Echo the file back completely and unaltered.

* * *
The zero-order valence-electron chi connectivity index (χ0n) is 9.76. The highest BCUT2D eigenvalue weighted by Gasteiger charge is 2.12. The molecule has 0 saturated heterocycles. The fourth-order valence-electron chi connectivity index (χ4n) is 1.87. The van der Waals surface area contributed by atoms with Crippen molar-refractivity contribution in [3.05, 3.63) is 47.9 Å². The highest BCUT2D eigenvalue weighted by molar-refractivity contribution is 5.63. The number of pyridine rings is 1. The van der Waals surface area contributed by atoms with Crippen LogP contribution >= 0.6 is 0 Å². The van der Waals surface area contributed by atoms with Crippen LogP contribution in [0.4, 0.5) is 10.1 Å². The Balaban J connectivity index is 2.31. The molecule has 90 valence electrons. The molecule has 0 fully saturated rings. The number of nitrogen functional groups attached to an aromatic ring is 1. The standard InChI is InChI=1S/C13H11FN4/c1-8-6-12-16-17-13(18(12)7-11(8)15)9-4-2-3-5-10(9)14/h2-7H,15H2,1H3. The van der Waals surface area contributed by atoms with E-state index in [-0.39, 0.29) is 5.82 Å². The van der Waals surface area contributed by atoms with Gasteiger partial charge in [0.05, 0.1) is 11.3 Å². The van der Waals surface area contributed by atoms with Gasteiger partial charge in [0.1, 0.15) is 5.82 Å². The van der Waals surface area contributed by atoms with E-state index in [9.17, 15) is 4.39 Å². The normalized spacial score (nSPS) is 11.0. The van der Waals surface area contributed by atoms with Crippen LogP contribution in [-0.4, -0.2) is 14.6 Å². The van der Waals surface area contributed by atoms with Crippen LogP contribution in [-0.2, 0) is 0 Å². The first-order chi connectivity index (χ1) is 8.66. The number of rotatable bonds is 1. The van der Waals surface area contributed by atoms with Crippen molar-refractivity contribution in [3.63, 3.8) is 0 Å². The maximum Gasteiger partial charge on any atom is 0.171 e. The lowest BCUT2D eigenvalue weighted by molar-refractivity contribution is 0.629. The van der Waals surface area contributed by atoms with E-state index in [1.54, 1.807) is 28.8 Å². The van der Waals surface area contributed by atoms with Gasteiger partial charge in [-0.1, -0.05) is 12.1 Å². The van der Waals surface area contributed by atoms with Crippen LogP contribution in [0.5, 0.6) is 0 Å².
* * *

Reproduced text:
The zero-order valence-electron chi connectivity index (χ0n) is 9.76. The highest BCUT2D eigenvalue weighted by Gasteiger charge is 2.12. The molecule has 0 saturated heterocycles. The fourth-order valence-electron chi connectivity index (χ4n) is 1.87. The van der Waals surface area contributed by atoms with Crippen molar-refractivity contribution in [3.05, 3.63) is 47.9 Å². The highest BCUT2D eigenvalue weighted by molar-refractivity contribution is 5.63. The number of pyridine rings is 1. The van der Waals surface area contributed by atoms with Crippen LogP contribution >= 0.6 is 0 Å². The van der Waals surface area contributed by atoms with Crippen LogP contribution in [0.4, 0.5) is 10.1 Å². The Balaban J connectivity index is 2.31. The molecule has 90 valence electrons. The molecule has 0 fully saturated rings. The number of nitrogen functional groups attached to an aromatic ring is 1. The standard InChI is InChI=1S/C13H11FN4/c1-8-6-12-16-17-13(18(12)7-11(8)15)9-4-2-3-5-10(9)14/h2-7H,15H2,1H3. The van der Waals surface area contributed by atoms with E-state index in [-0.39, 0.29) is 5.82 Å². The van der Waals surface area contributed by atoms with Gasteiger partial charge in [0.05, 0.1) is 11.3 Å². The van der Waals surface area contributed by atoms with Gasteiger partial charge in [0.1, 0.15) is 5.82 Å². The van der Waals surface area contributed by atoms with E-state index in [9.17, 15) is 4.39 Å². The normalized spacial score (nSPS) is 11.0. The van der Waals surface area contributed by atoms with Crippen LogP contribution in [-0.4, -0.2) is 14.6 Å². The van der Waals surface area contributed by atoms with Crippen LogP contribution in [-0.2, 0) is 0 Å². The first-order chi connectivity index (χ1) is 8.66. The number of rotatable bonds is 1. The van der Waals surface area contributed by atoms with Crippen molar-refractivity contribution in [3.63, 3.8) is 0 Å². The maximum Gasteiger partial charge on any atom is 0.171 e. The lowest BCUT2D eigenvalue weighted by molar-refractivity contribution is 0.629. The van der Waals surface area contributed by atoms with E-state index in [1.54, 1.807) is 28.8 Å². The van der Waals surface area contributed by atoms with Gasteiger partial charge in [-0.1, -0.05) is 12.1 Å². The van der Waals surface area contributed by atoms with Crippen LogP contribution in [0.5, 0.6) is 0 Å².